SPC Overview

This document introduces the basic concepts of Statistical Process Control (SPC). It is not designed to teach the reader how to implement SPC, but rather to explain what SPC is and why it works. There are many excellent courses on SPC and anyone responsible for implementing or participating in an SPC program should take one of these courses.

Before we can talk about SPC, we need to understand some fundamentals of inspection and statistics.

When engineers design a part, they know what characteristics are important, what values they should have, and how far the part can deviate from those values before it becomes unsuitable for use. Characteristics can be anything from the location of the center of a hole, to the diameter of the hole, to the roughness of a surface, to the viscosity of a liquid product. The desired value is called the nominal, and how far a part can deviate before becoming unsuitable is called the tolerance. Tolerances can be unilateral or bilateral.

Unilateral tolerances have a limit on one side of the nominal but not on the other. This happens when deviation to one side of nominal is impossible or is of no concern. For example, the thickness of an undercoating must be at least 1 millimeter thick, with a desired thickness of 2 millimeters. Thicker coating is fine.

Bilateral tolerances have a limit on each side of the nominal. A bracket that is supposed to be 3 inches long but can be .02 inches longer or .01 inches shorter without adversely affecting performance is an example of a part with bilateral tolerancing.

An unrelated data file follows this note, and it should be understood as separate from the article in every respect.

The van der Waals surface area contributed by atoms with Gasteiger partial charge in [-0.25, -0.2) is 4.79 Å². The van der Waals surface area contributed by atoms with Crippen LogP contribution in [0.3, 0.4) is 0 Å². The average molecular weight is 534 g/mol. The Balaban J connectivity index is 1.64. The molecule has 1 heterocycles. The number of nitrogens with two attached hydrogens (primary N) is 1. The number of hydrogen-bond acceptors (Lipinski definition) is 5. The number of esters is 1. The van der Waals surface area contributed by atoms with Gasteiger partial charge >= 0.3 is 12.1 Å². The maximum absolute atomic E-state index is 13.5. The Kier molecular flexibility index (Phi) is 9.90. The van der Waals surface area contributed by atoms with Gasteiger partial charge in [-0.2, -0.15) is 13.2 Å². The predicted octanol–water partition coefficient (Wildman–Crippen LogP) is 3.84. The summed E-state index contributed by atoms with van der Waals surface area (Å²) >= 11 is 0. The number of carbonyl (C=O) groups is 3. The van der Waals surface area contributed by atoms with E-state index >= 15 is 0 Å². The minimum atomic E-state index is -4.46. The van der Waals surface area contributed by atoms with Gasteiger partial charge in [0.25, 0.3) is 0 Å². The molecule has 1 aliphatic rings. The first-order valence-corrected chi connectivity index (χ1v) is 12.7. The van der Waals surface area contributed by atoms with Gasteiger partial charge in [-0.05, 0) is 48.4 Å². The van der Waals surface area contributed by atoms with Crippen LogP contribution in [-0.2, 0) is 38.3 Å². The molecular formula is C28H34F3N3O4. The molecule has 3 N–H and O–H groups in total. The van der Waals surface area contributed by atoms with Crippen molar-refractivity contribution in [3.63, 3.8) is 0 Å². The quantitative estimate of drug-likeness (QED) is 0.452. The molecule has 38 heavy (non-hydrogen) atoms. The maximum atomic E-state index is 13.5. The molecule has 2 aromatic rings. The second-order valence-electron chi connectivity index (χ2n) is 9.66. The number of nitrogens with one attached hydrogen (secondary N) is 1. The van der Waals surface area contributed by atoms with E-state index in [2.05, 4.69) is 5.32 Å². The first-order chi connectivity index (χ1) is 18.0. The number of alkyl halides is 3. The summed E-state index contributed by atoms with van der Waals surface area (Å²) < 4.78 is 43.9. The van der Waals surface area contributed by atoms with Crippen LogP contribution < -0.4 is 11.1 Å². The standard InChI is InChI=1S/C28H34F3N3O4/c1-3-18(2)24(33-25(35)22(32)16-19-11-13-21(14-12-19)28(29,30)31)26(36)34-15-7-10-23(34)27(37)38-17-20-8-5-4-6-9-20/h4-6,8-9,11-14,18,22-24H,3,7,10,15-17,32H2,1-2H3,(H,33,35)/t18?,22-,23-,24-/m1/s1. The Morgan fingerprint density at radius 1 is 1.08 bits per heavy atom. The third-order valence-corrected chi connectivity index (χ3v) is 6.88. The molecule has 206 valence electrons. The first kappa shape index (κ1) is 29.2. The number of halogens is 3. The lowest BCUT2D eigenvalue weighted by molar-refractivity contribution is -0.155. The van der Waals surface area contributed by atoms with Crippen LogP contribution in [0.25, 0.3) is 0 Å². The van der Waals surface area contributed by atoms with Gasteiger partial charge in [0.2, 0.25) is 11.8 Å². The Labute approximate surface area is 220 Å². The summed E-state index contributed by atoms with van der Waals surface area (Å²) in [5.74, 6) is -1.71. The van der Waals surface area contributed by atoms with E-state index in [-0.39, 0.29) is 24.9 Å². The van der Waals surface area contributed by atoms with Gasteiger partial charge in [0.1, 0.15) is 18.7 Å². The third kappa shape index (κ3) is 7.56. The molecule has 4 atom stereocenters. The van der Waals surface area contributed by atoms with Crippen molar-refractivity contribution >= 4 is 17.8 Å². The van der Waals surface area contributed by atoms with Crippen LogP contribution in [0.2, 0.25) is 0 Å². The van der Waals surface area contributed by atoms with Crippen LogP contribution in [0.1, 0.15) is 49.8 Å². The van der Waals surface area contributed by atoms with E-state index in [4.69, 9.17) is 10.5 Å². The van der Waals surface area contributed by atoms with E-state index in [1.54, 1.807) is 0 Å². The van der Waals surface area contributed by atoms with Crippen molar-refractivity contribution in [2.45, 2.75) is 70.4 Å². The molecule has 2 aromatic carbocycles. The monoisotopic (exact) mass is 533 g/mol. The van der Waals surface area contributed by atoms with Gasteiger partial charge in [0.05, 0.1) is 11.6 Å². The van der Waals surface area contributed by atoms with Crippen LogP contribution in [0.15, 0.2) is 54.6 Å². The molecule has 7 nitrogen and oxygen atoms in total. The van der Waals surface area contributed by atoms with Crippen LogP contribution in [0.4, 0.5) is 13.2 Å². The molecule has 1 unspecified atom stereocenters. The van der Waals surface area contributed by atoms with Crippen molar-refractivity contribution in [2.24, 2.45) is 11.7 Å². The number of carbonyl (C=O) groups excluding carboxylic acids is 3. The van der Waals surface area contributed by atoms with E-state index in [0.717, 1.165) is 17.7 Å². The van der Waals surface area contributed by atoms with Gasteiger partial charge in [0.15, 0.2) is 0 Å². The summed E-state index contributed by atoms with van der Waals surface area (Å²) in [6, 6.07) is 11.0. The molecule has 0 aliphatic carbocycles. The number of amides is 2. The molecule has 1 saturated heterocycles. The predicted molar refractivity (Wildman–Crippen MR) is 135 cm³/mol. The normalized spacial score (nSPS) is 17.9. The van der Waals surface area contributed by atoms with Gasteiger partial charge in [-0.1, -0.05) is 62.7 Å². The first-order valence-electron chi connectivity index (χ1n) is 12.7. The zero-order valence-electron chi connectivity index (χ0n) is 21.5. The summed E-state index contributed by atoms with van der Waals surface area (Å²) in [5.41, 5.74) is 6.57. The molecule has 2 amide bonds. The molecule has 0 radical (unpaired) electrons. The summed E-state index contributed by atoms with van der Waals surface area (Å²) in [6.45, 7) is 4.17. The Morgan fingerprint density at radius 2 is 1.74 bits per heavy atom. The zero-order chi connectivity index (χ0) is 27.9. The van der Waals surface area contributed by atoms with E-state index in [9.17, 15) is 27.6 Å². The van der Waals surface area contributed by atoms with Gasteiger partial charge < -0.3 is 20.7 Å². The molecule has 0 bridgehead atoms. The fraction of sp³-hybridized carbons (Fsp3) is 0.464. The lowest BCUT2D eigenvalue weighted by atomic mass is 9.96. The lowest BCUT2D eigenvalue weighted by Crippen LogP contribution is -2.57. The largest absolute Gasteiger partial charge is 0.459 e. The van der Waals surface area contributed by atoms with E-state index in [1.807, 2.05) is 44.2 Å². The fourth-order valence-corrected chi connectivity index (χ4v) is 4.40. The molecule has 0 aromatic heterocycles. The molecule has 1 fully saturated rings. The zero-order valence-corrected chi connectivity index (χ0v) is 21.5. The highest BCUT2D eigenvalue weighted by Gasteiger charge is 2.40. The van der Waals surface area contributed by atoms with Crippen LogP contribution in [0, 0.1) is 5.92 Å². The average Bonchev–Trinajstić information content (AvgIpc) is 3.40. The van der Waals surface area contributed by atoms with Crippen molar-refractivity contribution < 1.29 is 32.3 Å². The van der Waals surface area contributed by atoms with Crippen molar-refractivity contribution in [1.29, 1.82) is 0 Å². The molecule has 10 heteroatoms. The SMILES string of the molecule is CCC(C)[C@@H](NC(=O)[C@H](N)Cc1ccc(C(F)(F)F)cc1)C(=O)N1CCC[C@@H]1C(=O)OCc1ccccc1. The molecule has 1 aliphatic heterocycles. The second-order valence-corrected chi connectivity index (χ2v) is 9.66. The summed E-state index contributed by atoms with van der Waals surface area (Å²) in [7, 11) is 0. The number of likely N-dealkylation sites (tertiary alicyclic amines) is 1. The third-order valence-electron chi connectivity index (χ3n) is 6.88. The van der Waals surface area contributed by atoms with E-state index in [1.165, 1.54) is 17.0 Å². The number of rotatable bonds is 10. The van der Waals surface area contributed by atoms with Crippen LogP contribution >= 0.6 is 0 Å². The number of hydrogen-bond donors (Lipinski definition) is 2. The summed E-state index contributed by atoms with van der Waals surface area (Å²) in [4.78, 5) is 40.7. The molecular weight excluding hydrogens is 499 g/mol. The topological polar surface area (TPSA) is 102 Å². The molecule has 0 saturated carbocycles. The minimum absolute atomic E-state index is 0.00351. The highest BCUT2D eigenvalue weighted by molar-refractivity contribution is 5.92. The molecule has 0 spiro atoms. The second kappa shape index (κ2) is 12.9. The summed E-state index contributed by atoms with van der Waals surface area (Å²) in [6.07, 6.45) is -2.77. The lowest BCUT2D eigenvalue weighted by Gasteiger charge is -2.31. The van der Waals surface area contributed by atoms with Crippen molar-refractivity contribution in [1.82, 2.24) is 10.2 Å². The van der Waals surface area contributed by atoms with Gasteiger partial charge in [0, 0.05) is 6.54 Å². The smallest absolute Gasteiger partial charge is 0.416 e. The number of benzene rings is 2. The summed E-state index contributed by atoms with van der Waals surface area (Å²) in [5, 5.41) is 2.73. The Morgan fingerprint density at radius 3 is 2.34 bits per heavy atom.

Specification limits, also called engineering limits, are calculated from nominal and tolerances. The upper specification limit, USL, is nominal plus the plus tolerance. The lower specification limit, LSL, is nominal minus the minus tolerance. In the bilateral tolerance example above, the bracket has USL = 3.02 inches and LSL = 2.99 inches.

SPC is an extension of inspection. Inspection is measuring a part and comparing the measurement to the specification limits. SPC takes the measurement obtained in inspection and compares it to previous values to detect subtle changes in the manufacturing process before they become big problems. Inspection uses simple math to detect gross errors, SPC uses complex math to identify problems while they are still small.

Every process has variation. The variation may be so small it is considered insignificant, but it is always there. For example, if you picked up a ream of paper and measured the length of each sheet with a ruler, you might conclude that each sheet is exactly 11 inches long and there is no variation. However, if you measured each sheet again but used a very precise instrument, you would find some sheets are 11.0003 inches long, some are 10.9998 inches long, and so on. In modern manufacturing, differences that were once considered insignificant are now unacceptably large.